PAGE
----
Leah Katz-Hernandez: Thanks a lot! Bottom line, looking at deaf peoples participation and community gatherings fading away has become to be the norm. Its understandable. Different states face different things in the deaf community. However, I want to emphasize that the Missouri deaf community really is in a very important position for the rest of the deaf community in America. Why is that so? Because politicians tend to visit Missouri more often and recognize that the state of Missouri is really important to them due to the fact that whoever wins the election in that state will usually predict the whole nations winner for presidential elections. So that means the importance of Missouri is increased for the deaf community, too. If the community is able to mobilize into a strong voting unit, they can help change or decide the national outcome. So the politicians who come and visit Missouri will listen to the deaf community. That's why the Missouri deaf community is in a great position to help improve the conditions, getting political clout and attention, and more that could help other deaf communities. I'm going to directly let you know: Those of you who live in Missouri, you ARE in a position of power and you can do it!

April Jackson: Yes!

Leah Katz-Hernandez: Thank you.


Beaux Arts de Boutjean said...

Thank you for inviting her to discuss politics in Missouri's deaf communityof the past as well as of the present.

The same can be said about others in the USA. There are two blogs on DeafRead focussing on Democrats and Republicans respectively. Few, very few deaf people make video comments.

It is interesting to note that -- according to TV news -- there are more people than ever before TO GO OUT TO REGISTER. It goes to show that more and more Americans are deeply discontent with the Bush Administration for the last eight years and are dying to see THE CHANGE. Why can Bush splurge nearly $2 trillion like a drunken sailor for Iraq, but he cannot help 47 million UNinsured people. There are nearly 300 million Americans, so why can Bush not pay $1 million to each of the three million Americans.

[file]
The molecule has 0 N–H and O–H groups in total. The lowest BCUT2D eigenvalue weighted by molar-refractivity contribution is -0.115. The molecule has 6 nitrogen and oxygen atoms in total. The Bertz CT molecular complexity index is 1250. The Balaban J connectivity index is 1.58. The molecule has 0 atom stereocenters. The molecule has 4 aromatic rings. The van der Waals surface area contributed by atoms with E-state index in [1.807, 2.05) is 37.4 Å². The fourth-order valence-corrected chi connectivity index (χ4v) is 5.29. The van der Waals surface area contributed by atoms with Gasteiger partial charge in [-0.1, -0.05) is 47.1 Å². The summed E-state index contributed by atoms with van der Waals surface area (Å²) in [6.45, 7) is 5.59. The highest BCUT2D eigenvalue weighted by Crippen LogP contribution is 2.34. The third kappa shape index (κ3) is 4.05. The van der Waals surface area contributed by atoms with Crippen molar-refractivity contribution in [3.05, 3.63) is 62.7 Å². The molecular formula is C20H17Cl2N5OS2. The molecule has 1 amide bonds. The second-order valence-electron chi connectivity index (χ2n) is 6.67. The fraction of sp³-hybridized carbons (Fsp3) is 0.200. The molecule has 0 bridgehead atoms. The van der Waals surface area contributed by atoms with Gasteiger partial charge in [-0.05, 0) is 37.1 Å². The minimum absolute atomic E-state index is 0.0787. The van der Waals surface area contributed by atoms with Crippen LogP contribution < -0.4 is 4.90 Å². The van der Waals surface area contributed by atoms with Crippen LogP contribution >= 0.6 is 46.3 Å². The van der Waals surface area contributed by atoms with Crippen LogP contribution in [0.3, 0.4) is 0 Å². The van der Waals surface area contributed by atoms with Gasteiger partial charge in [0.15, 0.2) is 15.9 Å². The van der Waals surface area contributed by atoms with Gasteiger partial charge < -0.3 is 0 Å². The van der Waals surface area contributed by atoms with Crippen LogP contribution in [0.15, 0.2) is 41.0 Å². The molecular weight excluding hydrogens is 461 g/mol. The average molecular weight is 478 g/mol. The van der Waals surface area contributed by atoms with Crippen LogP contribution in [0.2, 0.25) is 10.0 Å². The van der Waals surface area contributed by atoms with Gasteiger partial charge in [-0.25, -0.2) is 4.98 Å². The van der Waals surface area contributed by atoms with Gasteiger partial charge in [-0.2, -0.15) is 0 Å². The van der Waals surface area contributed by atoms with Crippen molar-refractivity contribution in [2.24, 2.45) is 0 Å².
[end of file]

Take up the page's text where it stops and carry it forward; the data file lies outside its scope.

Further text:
Keep up the good work!

Cruise Trip for the Deaf - Oct 2007 said...

Don't blame Bush!

In 2004 Democrats attacked Republicans who sought
regulation for Fannie Mae and Freddie Mac. Dems
claimed Fannie/Freddie were sound. Guess what! Dems ruined the economy!

Remember there are more dems than republicans at D.C.!


Beaux Arts de Boutjean said...

Banks are the culprits. They
have been unreasonably greedy
and are being investigatged
by the FBI.

After announcing about
the $700 billion bailout,
Bush said: "We owe China
$500 billion. Whoa!

Bush has been encouraging
employers to outsource to
India and other Asian countries
like China, the Philippines,
Thailand because hiring people
there would help empllyers
become wealthy more quickly.
Bush said in one of biographies
that ASian people do not
complain 20 cents per hour
without any coverage for
health, dental, SS, the way
Americans complain. So
heartless of Bush because
most employees American
employers hire are between
11 and 15 years old. Therefore,
Harry Belafonte criticised
anyone who work fort Bush
becuase Bush allows "slavery".

I want Obama. He is a genuinely
caring man for middle class